“It would be great if the government could find a way to engage with the mainstream – and there is a big mainstream element – if only to [prevent] more of the ugly scenes of these nighttime battles that are sometimes led by quite radical political elements,” says Hugh Pope, the Turkey analyst for the International Crisis Group in Istanbul. 

“This really is much more about the style of government in Turkey, not seeking revolution,” says Mr. Pope. “As soon as the government can find a way to digest what’s happened … they should get on with it and try to bring some kind of resolution."

“Erdogan has done U-turns before, and he’s a very valuable politician for Turkey – things like this Kurdish [peace] possibility that we have is the best chance to fix a problem that has killed 30,000 people, and is far more expensive than this last bunch of protests,” says Pope. 

“Above all, the demonstrations are emotional, a sense of emotional exclusion, and if the prime minister can deal with it and include them, he can bring this back,” add Pope. “But there’s quite a lot of fizz in it yet.”  

'Take some lessons'

Erdogan has made no secret of his wish to run for the presidency in 2014, a prospect that weighs on his political opponents who have seen the AKP keep power by transforming Turkey’s economy into a growth machine – virtually untouched by the economic downturns in Europe – and providing unprecedented political stability in the modern era. He portrays the park project, which he has vowed not to halt, as "good" for Turks and an essential part of economic growth.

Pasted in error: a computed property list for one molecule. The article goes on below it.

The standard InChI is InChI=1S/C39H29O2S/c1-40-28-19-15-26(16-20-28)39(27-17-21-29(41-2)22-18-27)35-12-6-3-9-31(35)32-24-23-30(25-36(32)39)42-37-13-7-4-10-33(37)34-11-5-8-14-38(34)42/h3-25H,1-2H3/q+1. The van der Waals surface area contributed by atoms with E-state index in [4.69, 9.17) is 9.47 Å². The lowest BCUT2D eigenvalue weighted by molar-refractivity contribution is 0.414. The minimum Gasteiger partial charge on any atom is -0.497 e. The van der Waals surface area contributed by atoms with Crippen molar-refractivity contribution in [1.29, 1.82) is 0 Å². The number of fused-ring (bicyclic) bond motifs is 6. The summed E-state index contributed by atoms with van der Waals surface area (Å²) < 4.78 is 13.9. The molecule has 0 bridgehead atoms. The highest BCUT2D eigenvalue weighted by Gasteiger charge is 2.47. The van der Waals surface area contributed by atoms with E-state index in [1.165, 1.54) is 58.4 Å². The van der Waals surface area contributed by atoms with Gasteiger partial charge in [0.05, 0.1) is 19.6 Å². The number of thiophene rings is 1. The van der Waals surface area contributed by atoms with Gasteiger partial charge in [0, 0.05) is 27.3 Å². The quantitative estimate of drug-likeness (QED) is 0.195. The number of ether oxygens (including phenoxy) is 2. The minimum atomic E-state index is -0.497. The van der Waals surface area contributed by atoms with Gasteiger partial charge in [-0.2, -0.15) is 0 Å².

There have so far been no casualties. Despite countless volleys of tear gas canisters being fired, blanketing some Istanbul neighborhoods for hours at a time in recent days, lethal force has not been used. But the spread of the protests, and certainly their aggressive nature in Istanbul and Ankara, are warning signs to some that the government has key choices to make. 

“The government should behave; they should be calm, silent, think about it a little bit, and not provoke an anger like this anymore,” says Akyol, the political commentator. “Erdogan’s political instincts are on that side.… Intuitively he is uncompromising, threatening, defiant, underdog. We will see if that will dominate, or the other line … which is restraint, let’s calm people down, let’s take some lessons.”